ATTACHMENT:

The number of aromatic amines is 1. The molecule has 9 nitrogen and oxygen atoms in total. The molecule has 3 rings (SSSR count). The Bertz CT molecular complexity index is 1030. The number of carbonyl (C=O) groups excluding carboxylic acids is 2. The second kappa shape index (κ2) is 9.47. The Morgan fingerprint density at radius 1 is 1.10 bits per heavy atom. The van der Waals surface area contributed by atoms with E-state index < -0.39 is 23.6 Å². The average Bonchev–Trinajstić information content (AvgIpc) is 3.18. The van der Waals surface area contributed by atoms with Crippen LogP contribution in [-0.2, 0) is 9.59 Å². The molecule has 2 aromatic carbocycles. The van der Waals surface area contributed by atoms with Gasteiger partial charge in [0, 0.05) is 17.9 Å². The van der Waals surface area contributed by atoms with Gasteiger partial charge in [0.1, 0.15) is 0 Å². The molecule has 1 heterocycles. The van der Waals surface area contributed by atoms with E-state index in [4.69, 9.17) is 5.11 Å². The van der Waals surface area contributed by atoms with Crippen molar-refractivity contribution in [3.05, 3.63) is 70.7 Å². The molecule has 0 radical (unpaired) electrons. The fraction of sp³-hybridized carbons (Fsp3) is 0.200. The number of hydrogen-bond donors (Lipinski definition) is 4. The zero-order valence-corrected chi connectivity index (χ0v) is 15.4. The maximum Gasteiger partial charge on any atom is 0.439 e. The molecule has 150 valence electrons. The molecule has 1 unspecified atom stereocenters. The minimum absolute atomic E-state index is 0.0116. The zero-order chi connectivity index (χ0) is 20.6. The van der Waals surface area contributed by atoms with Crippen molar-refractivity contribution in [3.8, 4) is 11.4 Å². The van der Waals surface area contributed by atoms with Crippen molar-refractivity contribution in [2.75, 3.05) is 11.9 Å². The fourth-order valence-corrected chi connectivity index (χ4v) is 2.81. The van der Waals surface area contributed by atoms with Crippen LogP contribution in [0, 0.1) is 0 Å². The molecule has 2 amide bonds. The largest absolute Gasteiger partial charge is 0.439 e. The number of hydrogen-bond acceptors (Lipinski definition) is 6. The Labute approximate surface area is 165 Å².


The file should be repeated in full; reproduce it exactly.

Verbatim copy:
The number of aromatic amines is 1. The molecule has 9 nitrogen and oxygen atoms in total. The molecule has 3 rings (SSSR count). The Bertz CT molecular complexity index is 1030. The number of carbonyl (C=O) groups excluding carboxylic acids is 2. The second kappa shape index (κ2) is 9.47. The Morgan fingerprint density at radius 1 is 1.10 bits per heavy atom. The van der Waals surface area contributed by atoms with E-state index < -0.39 is 23.6 Å². The average Bonchev–Trinajstić information content (AvgIpc) is 3.18. The van der Waals surface area contributed by atoms with Crippen LogP contribution in [-0.2, 0) is 9.59 Å². The molecule has 2 aromatic carbocycles. The van der Waals surface area contributed by atoms with Gasteiger partial charge in [0, 0.05) is 17.9 Å². The van der Waals surface area contributed by atoms with Gasteiger partial charge in [0.1, 0.15) is 0 Å². The molecule has 1 heterocycles. The van der Waals surface area contributed by atoms with E-state index in [4.69, 9.17) is 5.11 Å². The van der Waals surface area contributed by atoms with Crippen molar-refractivity contribution in [3.05, 3.63) is 70.7 Å². The molecule has 0 radical (unpaired) electrons. The fraction of sp³-hybridized carbons (Fsp3) is 0.200. The number of hydrogen-bond donors (Lipinski definition) is 4. The zero-order valence-corrected chi connectivity index (χ0v) is 15.4. The maximum Gasteiger partial charge on any atom is 0.439 e. The molecule has 150 valence electrons. The molecule has 1 unspecified atom stereocenters. The minimum absolute atomic E-state index is 0.0116. The zero-order chi connectivity index (χ0) is 20.6. The van der Waals surface area contributed by atoms with Crippen molar-refractivity contribution in [3.8, 4) is 11.4 Å². The van der Waals surface area contributed by atoms with Crippen molar-refractivity contribution in [2.75, 3.05) is 11.9 Å². The fourth-order valence-corrected chi connectivity index (χ4v) is 2.81. The van der Waals surface area contributed by atoms with Crippen LogP contribution in [0, 0.1) is 0 Å². The molecule has 2 amide bonds. The largest absolute Gasteiger partial charge is 0.439 e. The number of hydrogen-bond acceptors (Lipinski definition) is 6. The Labute approximate surface area is 165 Å².